The center acorn shows a worm tunnel. In fact, probably because of the rains, most acorns I cut across are either wormy or dead and black with fungus. The acorns' orange color is produced by tannin, which benefits the oak by making the acorns very bitter or even sickening when eaten raw. Tannin interferes with an animal's ability to metabolize protein. Some animals aren't bothered by tannin while others clearly prefer acorns from oak species containing less tannin in their acorns, such as members of the white oak group. Creatures that cache acorns, like jays and squirrels, may delay eating their acorns until groundwater has leached much of the tannin out. Indigenous Americans developed several acorn-leaching methods to make acorns more palatable.

Though Black Oaks are enormously important for the acorns they provide to wildlife, and for the excellent wood they produce, at one time they were most cherished for the tannin in their bark used by the leather tanning industry, and for the natural dyes that can be made from tannin. Being careful to not injure the tree by cutting to its cambium layer, I chipped a little outer bark from a Black Oak and exposed the orange, tannin-rich inner bark seen at http://www.backyardnature.net/n/09/091025qx.jpg.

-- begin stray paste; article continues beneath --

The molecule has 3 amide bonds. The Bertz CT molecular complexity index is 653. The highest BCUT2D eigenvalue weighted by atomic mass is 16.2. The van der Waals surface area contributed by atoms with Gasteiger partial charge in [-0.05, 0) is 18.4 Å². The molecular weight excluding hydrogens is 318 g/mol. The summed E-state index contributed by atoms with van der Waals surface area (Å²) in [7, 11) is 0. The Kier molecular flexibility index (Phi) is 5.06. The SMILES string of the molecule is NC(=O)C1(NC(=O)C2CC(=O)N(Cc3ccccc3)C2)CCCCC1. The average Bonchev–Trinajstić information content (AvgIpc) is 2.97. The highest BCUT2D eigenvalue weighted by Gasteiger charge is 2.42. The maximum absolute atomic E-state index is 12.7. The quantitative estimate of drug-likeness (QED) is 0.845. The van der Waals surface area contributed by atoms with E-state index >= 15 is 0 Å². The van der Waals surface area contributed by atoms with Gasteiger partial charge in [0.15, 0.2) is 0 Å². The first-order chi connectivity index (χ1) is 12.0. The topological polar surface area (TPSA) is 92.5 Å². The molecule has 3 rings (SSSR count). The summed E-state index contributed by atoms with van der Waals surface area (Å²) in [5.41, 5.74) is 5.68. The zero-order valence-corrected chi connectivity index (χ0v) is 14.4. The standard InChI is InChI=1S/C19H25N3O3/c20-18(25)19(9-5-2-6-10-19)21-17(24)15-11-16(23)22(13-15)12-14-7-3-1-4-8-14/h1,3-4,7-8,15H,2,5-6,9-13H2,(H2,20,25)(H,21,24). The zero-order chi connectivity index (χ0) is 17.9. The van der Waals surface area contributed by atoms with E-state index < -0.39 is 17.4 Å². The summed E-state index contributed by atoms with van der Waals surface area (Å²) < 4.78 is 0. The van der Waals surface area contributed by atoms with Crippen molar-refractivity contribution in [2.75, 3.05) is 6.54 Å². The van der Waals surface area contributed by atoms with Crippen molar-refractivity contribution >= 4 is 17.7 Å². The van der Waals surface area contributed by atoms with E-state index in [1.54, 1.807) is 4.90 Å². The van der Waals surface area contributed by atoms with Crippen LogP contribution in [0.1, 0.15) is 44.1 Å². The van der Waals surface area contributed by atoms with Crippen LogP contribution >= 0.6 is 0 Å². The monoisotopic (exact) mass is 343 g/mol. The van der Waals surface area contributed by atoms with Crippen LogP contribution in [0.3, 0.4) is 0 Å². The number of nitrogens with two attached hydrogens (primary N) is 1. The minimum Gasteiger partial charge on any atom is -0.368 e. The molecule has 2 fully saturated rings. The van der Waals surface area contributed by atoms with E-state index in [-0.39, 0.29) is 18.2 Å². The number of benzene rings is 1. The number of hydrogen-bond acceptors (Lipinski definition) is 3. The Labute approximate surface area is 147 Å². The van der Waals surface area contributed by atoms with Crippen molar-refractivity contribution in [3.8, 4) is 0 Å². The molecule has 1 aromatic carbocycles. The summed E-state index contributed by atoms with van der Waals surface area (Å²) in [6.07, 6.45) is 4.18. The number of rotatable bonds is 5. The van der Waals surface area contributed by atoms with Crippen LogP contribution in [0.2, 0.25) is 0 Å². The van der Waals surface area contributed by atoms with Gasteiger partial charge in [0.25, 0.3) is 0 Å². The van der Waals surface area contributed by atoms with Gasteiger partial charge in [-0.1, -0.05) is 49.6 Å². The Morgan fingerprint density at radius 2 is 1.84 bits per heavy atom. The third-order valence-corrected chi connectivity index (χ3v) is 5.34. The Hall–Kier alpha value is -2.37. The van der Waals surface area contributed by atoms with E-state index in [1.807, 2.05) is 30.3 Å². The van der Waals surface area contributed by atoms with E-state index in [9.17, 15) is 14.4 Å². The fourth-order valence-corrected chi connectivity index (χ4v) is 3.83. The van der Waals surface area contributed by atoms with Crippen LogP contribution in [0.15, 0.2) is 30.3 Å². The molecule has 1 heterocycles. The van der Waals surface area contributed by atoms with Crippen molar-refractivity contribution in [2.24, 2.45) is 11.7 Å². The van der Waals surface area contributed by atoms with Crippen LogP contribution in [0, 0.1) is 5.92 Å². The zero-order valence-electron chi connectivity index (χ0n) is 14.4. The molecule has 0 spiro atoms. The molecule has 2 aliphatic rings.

Dye from Black Oak bark can be used to produce various earth tones -- add alum and you get a rich golden yellow, add chrome for brownish yellow, tin for lemon yellow, iron for olive brown, and more. You can read about these natural dyes in the free online Google Book that can be accessed by Goggling the keywords "dye plants and dyeing quercus velutina." The first listing on the resulting page should be the 1994 book "Dye Plants and Dyeing" by Margaret Cannon. Clicking on that link should load the page on Black Oak dyes. Paging down you should see color examples of dyes produced from Black Oak bark. The entry after "Black Oak" is for the Black Walnut and then "Blackberries," on and on. This is an excellent resource.